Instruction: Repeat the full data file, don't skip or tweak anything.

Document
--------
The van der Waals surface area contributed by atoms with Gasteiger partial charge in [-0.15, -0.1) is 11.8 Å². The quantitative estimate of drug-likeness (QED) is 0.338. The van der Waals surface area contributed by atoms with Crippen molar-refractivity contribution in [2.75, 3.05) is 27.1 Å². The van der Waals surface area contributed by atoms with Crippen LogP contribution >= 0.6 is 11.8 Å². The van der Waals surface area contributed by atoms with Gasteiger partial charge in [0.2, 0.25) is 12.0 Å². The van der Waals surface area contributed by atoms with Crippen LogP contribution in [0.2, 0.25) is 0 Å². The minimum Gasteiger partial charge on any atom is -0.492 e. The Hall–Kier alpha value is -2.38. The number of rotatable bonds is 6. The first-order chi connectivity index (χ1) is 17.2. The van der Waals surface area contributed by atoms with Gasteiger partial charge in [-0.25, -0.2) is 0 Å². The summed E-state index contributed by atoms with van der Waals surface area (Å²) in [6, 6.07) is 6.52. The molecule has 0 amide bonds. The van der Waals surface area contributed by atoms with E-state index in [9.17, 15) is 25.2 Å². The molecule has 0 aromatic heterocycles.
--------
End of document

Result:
The van der Waals surface area contributed by atoms with Gasteiger partial charge in [-0.15, -0.1) is 11.8 Å². The quantitative estimate of drug-likeness (QED) is 0.338. The van der Waals surface area contributed by atoms with Crippen molar-refractivity contribution in [2.75, 3.05) is 27.1 Å². The van der Waals surface area contributed by atoms with Crippen LogP contribution >= 0.6 is 11.8 Å². The van der Waals surface area contributed by atoms with Gasteiger partial charge in [0.2, 0.25) is 12.0 Å². The van der Waals surface area contributed by atoms with Crippen LogP contribution in [0.2, 0.25) is 0 Å². The minimum Gasteiger partial charge on any atom is -0.492 e. The Hall–Kier alpha value is -2.38. The number of rotatable bonds is 6. The first-order chi connectivity index (χ1) is 17.2. The van der Waals surface area contributed by atoms with Gasteiger partial charge in [-0.25, -0.2) is 0 Å². The summed E-state index contributed by atoms with van der Waals surface area (Å²) in [6, 6.07) is 6.52. The molecule has 0 amide bonds. The van der Waals surface area contributed by atoms with E-state index in [9.17, 15) is 25.2 Å². The molecule has 0 aromatic heterocycles.